Both dyes are efficiently excited by two-photon absorption within the spectral range of the Ti:Sa laser, as shown on the Xu 23 spectra.


Microbeam Irradiation

Swiss Nude mice (Charles River, L’Arbresle, France) approximately 5 weeks old, 14 to 24g , were anesthetized with xylazine/ketamione (0.1%/1% in buffered saline, 10μl per g body weight) and irradiated on the biomedical beamline ID17 of the European Synchrotron Radiation Facility, Grenoble, as described in Serduc 17 Briefly, the upper part of the left cerebral hemisphere was irradiated in the anteroposterior direction by an array of 18, vertically orientated, parallel, 25- μm -wide, microplanar beams; the distance between the centers was 211μm . The entrance dose was 1000Gy in a field 4mm×4mm .


Animal Preparation for Microscopy

About 48h after irradiation, the mice were anesthetized with isofluorane (5% for induction and 1.5% for maintenance), in a mixture of 70% N2O , 30% O2 . A cranial window 3mm in diameter was made over the left parietal cortex, leaving the dura intact. The exposed brain surface was protected by a gel of 1% agarose in 0.9% saline solution. One hundred μl of a solution of 100mgml1 FITC-dextran in 0.9% saline was added to 50μl of 10mgml1 SRB and injected in the tail vein. The mouse was then placed on a stereotaxic frame modified to permit rotation about the longitudinal axis; the cortical surface, where the laser light entered, could then be made horizontal. Imaging started within 5min of the dye injection.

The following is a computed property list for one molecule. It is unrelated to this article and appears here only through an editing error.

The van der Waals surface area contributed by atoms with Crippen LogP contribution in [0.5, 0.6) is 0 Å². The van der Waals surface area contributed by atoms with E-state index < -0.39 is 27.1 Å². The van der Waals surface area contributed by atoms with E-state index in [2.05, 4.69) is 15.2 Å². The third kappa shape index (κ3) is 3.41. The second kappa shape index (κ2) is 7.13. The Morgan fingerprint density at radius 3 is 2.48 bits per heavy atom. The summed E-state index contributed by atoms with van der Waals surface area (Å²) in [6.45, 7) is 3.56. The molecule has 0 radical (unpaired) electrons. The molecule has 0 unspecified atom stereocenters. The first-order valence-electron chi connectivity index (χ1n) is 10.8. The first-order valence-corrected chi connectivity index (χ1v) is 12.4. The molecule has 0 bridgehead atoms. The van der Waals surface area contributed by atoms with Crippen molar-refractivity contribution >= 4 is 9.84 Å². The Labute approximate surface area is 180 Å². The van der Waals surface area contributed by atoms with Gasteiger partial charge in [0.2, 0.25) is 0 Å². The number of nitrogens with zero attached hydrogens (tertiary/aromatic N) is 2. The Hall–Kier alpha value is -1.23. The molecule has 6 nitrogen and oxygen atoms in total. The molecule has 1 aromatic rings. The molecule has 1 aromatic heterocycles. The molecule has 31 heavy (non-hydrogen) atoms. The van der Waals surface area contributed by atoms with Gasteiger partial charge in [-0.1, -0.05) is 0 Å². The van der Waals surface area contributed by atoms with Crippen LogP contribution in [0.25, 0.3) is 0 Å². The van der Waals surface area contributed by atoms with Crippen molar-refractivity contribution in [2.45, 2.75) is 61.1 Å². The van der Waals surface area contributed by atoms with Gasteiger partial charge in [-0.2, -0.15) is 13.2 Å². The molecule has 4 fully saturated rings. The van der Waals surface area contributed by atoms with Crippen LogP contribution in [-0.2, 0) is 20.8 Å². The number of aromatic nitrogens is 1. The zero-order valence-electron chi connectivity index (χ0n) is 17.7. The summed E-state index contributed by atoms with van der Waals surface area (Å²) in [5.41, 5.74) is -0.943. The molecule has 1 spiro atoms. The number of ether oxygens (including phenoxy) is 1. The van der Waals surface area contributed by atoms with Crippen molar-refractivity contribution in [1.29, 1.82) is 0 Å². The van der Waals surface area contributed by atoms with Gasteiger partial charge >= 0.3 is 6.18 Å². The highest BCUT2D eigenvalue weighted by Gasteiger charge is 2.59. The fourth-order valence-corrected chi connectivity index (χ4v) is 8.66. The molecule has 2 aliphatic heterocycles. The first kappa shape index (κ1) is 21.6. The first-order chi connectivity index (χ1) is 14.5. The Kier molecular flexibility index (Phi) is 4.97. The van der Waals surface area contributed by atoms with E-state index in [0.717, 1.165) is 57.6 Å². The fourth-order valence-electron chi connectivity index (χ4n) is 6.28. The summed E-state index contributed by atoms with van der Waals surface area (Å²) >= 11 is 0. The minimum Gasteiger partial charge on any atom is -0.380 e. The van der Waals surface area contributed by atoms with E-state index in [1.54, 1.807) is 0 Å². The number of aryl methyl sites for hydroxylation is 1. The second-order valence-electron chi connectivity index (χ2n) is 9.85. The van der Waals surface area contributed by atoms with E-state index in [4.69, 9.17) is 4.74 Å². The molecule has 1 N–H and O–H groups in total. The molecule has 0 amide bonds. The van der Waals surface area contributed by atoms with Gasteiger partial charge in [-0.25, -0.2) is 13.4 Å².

Image Acquisition

To avoid the large blood vessels at the surface of the brain, imaging started at a depth from the surface of about 150μm . The offsets of the two photomultiplier tubes were first adjusted to avoid any artifactual signal background. The power of the laser beam was set initially to about 5mW , and during continuous x,y scanning, the gains of the two detection channels, monitored by the photomultiplier supply voltages, were increased so as to produce the highest fluorescence signals possible without saturation in the images of the large blood vessels. The BioRad software indicates saturation of the digital signal in a voxel by a striking change of the false color, so this electronic matching of the images was readily performed. Planar scans of the fluorescent signals S(x,y,z) were then acquired at successive depths in the cortex with a z -step between scans of 2 or 1.5μm . As the depth increased, absorption and scattering of the exciting light and the emitted fluorescence reduced the image intensity. To compensate for this, the laser beam attenuation was reduced between scans, by manual control of the attenuator command, so as to keep the images of the large blood vessels close to saturated. The maximum power was about 200mW (unfocused at the brain surface). A stack 200μm thick of 51 slices was acquired in 90s .


Image Processing to Calculate Q

Most of the processing algorithms are available on ImageJ (